By Sadaf Alvi
The treatment of minorities in the judicial system, under the blasphemy law, has become the most profound human rights crisis facing Pakistan in 2016. SC’s failure to hold the pressure of religious fanatics and refusal to Asia Bibi’s final appeal hearing not only undermines any progress that we have made in ensuring NAP but also calls into doubt our faith in the rule of law.
In practice, the blasphemy law has become an instrument of rivalry, personal vendetta and maleficent motive. Mostly, the accused has never even committed any blasphemy and it’s just the violent extremism that’s being justified in the name of fighting blasphemy. This practice reviews the effects of unequal treatment on the religious minorities in particular and on the criminal judicial system generally.
Today, the stories of minorities being mistreated are so frequent and the loss of a human life at the hands of fanatics acting under the name of honor, religion and blasphemy is so steady that we know the next one is as sure to come as Monday will follow Sunday.
I am bringing up this story to press the point that we are living with a legacy. The legacy that sets the stage in for Pakistan’s most prolific Test spinner Danish Kaneria utter the words, “Every avenue has dried up for me in Pakistan; I seem to have no takers for my appeals from the PCB. I am dying. It is because I am a Hindu, a minority in Pakistan. It is because I refused to admit my involvement in spot-fixing when the England and Wales Cricket Board charged me. I want to be heard, is it very difficult to hear me out?”
Now if you think I’m painting the picture too dark, just last year, when the world of physics applauded the discovery of the ‘God-particle’, CNN’s report said:
“Imagine a world where the merchant of death is rewarded, while a scientific visionary is disowned and forgotten. Abdus Salam, Pakistan’s only Nobel laureate, the first Muslim to win the Physics’ prize helped lay the groundwork that led to the Higgs Boson breakthrough. And yet in Pakistani schools, his name is erased from the text books…”
—more evidence of this legacy.
The callous disregard for human life is part of the legacy I’m talking about. The pervasive lack of empathy for the people who don’t share the same faith as a particular group of extremists or—in contemporary times—for the lives of people like Shahbaz Bhatti, Dr. Chaudry Abdul Khaleeq (an Ahmadi doctor), Suleman Hadayat Masih (a Christian teenager), Khurram Zaki (a social rights activist who belonged to Shia community), Tanzila Amjad and Shazia Murtaza (political victims of Model Town) lead me to believe no amount of policy changes will make a major difference if we don’t address the underlying cause that is at the heart of this behavior-lack of empathy.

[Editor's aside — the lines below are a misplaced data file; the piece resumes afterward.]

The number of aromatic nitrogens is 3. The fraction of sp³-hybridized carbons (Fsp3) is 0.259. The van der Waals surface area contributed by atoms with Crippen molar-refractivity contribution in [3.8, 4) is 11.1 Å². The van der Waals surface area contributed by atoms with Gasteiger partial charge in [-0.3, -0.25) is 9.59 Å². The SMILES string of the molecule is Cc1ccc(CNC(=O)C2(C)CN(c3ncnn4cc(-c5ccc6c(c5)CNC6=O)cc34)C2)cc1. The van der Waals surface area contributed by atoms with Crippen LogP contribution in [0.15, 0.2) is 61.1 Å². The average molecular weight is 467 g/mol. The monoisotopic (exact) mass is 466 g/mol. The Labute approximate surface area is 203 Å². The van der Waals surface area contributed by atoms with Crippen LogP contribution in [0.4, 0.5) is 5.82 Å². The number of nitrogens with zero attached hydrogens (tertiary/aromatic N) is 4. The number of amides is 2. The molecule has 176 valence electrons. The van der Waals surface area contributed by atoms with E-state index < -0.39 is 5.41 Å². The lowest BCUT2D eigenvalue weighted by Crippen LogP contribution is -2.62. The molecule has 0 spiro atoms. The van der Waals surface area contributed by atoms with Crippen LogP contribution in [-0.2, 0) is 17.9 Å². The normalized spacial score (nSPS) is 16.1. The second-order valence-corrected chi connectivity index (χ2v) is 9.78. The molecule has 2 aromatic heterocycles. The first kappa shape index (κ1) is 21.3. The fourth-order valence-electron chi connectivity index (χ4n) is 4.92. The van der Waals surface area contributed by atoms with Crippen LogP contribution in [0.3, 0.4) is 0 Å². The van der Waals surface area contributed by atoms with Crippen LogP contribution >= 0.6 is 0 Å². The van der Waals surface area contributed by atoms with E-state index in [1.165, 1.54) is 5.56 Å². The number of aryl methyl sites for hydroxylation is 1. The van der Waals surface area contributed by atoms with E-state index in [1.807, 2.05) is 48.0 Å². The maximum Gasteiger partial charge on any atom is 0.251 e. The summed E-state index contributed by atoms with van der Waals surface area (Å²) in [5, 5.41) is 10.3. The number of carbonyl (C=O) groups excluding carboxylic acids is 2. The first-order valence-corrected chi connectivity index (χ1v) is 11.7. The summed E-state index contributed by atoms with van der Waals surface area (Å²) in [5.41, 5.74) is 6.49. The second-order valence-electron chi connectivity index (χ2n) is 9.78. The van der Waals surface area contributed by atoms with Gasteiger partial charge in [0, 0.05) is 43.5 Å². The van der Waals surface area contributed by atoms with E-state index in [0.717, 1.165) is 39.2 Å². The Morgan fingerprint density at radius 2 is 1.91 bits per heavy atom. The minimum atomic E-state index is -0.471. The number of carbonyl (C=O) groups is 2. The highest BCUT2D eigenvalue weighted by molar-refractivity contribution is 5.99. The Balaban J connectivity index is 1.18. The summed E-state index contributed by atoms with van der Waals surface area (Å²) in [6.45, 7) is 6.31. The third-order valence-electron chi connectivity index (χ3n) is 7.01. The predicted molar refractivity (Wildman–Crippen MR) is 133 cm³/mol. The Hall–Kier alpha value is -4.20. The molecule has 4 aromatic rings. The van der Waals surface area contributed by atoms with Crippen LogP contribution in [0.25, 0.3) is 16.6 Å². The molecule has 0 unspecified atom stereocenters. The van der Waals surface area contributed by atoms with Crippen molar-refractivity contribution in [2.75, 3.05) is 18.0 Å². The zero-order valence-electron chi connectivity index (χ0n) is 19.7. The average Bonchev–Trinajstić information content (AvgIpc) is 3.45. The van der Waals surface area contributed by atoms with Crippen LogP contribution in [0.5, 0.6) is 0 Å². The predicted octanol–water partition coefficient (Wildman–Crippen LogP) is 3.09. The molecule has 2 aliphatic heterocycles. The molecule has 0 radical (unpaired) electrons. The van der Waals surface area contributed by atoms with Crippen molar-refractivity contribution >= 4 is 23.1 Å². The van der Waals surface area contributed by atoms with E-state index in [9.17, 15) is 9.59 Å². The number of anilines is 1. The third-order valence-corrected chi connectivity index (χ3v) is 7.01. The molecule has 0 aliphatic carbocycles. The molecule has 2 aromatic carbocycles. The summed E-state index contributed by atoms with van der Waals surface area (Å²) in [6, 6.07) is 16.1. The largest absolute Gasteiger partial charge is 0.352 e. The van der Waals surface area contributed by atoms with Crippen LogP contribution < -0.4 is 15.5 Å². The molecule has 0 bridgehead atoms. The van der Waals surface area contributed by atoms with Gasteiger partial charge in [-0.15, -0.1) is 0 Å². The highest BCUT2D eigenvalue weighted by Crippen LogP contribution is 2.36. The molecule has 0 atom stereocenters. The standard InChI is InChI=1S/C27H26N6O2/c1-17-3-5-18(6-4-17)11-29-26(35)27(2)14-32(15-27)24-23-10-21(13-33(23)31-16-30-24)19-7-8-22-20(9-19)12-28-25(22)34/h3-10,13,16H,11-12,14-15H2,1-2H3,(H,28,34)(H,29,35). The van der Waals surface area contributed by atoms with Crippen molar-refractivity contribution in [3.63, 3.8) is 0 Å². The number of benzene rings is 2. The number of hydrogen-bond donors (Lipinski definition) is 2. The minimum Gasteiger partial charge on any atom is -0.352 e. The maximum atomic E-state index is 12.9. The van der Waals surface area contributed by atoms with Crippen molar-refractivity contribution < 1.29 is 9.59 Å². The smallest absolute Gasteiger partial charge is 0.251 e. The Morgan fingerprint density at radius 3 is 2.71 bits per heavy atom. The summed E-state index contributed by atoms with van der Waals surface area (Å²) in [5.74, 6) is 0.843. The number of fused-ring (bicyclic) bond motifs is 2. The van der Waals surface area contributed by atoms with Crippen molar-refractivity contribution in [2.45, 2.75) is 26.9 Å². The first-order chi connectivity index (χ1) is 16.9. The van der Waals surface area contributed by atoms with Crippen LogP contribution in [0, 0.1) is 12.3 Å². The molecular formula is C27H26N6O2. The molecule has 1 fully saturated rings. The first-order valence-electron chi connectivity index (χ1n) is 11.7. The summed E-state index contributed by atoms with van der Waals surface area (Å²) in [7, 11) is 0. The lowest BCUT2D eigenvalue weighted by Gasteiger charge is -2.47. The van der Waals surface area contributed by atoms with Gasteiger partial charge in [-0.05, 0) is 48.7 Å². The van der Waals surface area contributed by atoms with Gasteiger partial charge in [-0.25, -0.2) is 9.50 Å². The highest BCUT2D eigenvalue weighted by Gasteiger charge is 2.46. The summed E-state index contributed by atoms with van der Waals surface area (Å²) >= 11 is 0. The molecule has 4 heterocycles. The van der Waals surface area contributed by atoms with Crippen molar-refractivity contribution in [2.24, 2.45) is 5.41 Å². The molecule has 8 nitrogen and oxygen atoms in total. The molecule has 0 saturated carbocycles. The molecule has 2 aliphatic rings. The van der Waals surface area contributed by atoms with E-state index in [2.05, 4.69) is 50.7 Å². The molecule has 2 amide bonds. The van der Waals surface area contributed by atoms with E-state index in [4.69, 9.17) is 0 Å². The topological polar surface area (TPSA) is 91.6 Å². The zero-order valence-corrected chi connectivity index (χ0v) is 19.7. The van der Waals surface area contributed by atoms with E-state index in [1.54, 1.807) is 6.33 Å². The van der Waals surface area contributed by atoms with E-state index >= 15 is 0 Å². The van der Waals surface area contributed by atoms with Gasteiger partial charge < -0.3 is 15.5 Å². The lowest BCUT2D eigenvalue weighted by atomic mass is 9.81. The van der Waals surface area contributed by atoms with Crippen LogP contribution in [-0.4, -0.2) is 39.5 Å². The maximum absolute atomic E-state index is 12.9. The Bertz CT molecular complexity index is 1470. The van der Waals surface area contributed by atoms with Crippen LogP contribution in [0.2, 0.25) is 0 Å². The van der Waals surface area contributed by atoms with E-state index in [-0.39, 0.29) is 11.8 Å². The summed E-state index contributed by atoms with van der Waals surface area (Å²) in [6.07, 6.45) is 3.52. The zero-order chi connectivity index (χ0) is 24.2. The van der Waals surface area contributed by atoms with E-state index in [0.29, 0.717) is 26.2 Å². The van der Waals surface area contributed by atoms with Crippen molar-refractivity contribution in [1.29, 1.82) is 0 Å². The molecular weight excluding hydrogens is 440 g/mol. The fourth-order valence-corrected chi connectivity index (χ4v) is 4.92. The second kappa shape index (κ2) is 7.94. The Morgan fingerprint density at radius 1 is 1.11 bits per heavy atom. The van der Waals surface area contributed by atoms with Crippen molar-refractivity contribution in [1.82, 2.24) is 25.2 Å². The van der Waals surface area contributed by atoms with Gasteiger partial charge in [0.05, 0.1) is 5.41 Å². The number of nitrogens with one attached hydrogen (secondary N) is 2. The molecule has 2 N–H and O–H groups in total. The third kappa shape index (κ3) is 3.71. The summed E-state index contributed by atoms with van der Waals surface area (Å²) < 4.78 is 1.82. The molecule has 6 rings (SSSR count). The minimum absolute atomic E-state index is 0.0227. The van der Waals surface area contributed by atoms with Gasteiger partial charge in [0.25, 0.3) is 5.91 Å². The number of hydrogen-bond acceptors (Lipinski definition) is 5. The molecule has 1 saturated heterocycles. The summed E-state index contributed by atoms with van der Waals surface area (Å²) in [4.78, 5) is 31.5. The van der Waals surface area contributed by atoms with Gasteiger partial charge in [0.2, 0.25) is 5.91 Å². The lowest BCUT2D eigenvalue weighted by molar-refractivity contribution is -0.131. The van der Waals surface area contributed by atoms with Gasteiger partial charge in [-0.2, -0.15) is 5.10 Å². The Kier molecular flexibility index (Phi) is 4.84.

As I read the heart-wrenching stories of people falling victim to this legacy, it occurred to me that the cruel overseer and the countless other masses who witnessed all manner of brutality and unjust treatment, yet did nothing, are to be blamed equally. Heartlessness does not come naturally; it has to be learned and a culture of heartlessness is one of the legacies that seem to linger, still today.
I don’t think that the indifferent masses, sadistic overseers, unfair judges and the brutal police were born this way—but I do believe they all were conditioned to be so. Same goes for those who don’t directly participate in inciting violence and doing harm to others yet knowingly look the other way and do nothing to stop it. Extremism itself and the callous disregard for the victims of extremism are both the part of this legacy that was handed down to us.
The peculiar institution of fanaticism did more than taking lives; it also conditioned a nation of deaf and blind to lack empathy— to demonstrate the callous disregard for human suffering. That legacy is still with us and it has to be addressed if we are ever to come to terms with our issues regarding peace and interfaith harmony.
At this point, any reader will likely be thinking that I have lost all the hope. And, to be completely honest, there are times I come pretty close. Today, when I read that Supreme Court has adjourned hearing of the final appeal against the execution of Asia Bibi, I began to feel that hopelessness again. But something usually happens to change my perspective.
This time, what gave me hope is the amount of support I’ve seen for Asia Bibi from the Pakistani youths who are not a religious minority themselves. While not reaching the level that’d be indicative of coming to terms with our past, the educated youths are doing a lot more than the previous generations did, or so it seems to me.